Poetical Venture

Having dialectically distinguished Christianity from philosophical idealism and other immanent approaches to the knowledge and acquisition of eternal truth, Climacus embarks on a poetical venture in the imaginative construction of a poetic analogy to the human learner and divine teacher in the parable of the king and the maiden. To recap the parable briefly, the king/god is motivated out of love for a lowly maiden/learner to do away with the inequality between them in order to establish a happy love relation, 'for only in love is the different made equal, and only in equality or in unity is there understanding' (PF 25). The king/god determines that this equality cannot be brought about by an ascent of the maiden/learner, as that would involve only a deceptive 'change of costume', not a real change of station. He thus decides to bring it about by a descent on his part, becoming the equal of the lowliest of persons by taking the form of a servant, which for the god is 'not something put on like the king's plebeian cloak' or Socrates' summer cloak but is 'his true form' (31-2).13 In appearing truly in the form of a servant, the god displays a boundlessness of love that neither the king nor Socrates was capable of showing, which according to Climacus 'is why their assumed characters were still a kind of deceit' (32).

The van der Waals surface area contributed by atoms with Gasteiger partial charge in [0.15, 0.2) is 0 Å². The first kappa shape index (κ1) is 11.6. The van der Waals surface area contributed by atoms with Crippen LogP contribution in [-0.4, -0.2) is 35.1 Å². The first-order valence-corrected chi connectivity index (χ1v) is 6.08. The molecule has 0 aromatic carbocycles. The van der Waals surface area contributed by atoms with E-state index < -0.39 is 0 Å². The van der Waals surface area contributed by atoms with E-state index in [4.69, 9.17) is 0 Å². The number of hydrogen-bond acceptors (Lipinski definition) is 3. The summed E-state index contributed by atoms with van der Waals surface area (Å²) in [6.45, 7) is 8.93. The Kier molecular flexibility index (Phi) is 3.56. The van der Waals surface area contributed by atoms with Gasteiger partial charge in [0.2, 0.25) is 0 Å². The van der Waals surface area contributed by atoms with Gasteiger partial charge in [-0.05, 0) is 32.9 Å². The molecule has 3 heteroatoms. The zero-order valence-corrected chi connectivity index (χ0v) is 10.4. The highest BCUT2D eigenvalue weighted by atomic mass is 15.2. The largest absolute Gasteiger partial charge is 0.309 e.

In this imaginative portrayal of the incarnation in the form of a parable we get a first glimpse of Climacus's Christology, which clearly reflects Philippians 2: 5-8 in affirming Christ's divinity while stressing his humanity and lowliness in the form of a servant. That the god's appearance in the lowly form of a servant was his true form and not something merely put on, as in docetic views of the incarnation, is obviously very important to Climacus since he repeats it several times (PF 31-3, 55). For this reason, too, he insists that 'the god must suffer all things, endure all things, be tried in all things, hunger in the desert, thirst in his agonies, be forsaken in death' (32). As Climacus sees it, Christ's whole life, not merely his death, is a story of suffering that happens precisely because the god wills to be the equal of the lowliest of the lowly out of love. As in the case of his thought-project, Climacus readily admits that he is likely to be charged with 'the shabbiest plagiarism' in composing this imaginative parable or 'poem' as he calls it (35). But in this instance it is the god, not a human author, who has been robbed, since in Climacus's view 'it could occur to a human being to poetize himself in the likeness of the god or the god in the likeness of himself, but not to poetize that the god poetized himself in the likeness of a human being' unless there were some prior indication from the god of a need for a relation to human beings (36). In other words, while it is within the power of the human imagination to project a human likeness to God and vice versa, Climacus maintains that it is beyond the ability of human imagination as well as human reason to come up with the Christian idea of the incarnation without a revelation of God's love and desire for understanding and unity with human beings. Otherwise, he asks, 'how could it occur to a human being that the blessed god could need him?', since the divine is by definition self-sufficient and not in need of a relation to human beings in order to acquire self-understanding (24, 36, translation modified).

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